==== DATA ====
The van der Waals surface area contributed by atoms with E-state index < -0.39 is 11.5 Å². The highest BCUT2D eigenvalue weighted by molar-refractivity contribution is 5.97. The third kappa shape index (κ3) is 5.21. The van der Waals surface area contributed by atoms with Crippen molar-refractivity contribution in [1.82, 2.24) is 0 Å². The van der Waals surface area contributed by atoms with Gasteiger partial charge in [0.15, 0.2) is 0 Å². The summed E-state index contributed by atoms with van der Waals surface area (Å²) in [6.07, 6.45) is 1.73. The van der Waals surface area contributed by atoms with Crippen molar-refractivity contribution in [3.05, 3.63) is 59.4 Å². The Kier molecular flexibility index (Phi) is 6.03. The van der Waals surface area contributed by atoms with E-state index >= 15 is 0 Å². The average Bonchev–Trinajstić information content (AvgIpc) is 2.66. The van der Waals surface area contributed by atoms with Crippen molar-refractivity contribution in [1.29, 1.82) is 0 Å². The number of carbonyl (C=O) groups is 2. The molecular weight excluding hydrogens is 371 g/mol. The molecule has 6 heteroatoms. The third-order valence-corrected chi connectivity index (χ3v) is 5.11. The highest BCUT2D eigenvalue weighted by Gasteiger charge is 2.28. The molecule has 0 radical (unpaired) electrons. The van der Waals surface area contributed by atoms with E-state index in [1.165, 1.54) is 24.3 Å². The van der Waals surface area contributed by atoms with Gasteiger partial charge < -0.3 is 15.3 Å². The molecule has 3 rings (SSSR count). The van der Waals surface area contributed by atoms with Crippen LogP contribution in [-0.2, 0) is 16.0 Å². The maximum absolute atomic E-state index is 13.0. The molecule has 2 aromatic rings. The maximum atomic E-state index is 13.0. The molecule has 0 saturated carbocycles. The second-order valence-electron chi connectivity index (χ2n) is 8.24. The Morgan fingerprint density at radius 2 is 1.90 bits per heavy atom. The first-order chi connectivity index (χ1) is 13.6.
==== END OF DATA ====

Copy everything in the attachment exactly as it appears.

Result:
The van der Waals surface area contributed by atoms with E-state index < -0.39 is 11.5 Å². The highest BCUT2D eigenvalue weighted by molar-refractivity contribution is 5.97. The third kappa shape index (κ3) is 5.21. The van der Waals surface area contributed by atoms with Crippen molar-refractivity contribution in [1.82, 2.24) is 0 Å². The van der Waals surface area contributed by atoms with Gasteiger partial charge in [0.15, 0.2) is 0 Å². The summed E-state index contributed by atoms with van der Waals surface area (Å²) in [6.07, 6.45) is 1.73. The van der Waals surface area contributed by atoms with Crippen molar-refractivity contribution in [3.05, 3.63) is 59.4 Å². The Kier molecular flexibility index (Phi) is 6.03. The van der Waals surface area contributed by atoms with E-state index >= 15 is 0 Å². The average Bonchev–Trinajstić information content (AvgIpc) is 2.66. The van der Waals surface area contributed by atoms with Crippen molar-refractivity contribution in [1.29, 1.82) is 0 Å². The number of carbonyl (C=O) groups is 2. The molecular weight excluding hydrogens is 371 g/mol. The molecule has 6 heteroatoms. The third-order valence-corrected chi connectivity index (χ3v) is 5.11. The highest BCUT2D eigenvalue weighted by Gasteiger charge is 2.28. The molecule has 0 radical (unpaired) electrons. The van der Waals surface area contributed by atoms with E-state index in [1.165, 1.54) is 24.3 Å². The van der Waals surface area contributed by atoms with Gasteiger partial charge < -0.3 is 15.3 Å². The molecule has 3 rings (SSSR count). The van der Waals surface area contributed by atoms with Crippen LogP contribution in [-0.2, 0) is 16.0 Å². The maximum absolute atomic E-state index is 13.0. The molecule has 2 aromatic rings. The maximum atomic E-state index is 13.0. The molecule has 0 saturated carbocycles. The second-order valence-electron chi connectivity index (χ2n) is 8.24. The Morgan fingerprint density at radius 2 is 1.90 bits per heavy atom. The first-order chi connectivity index (χ1) is 13.6.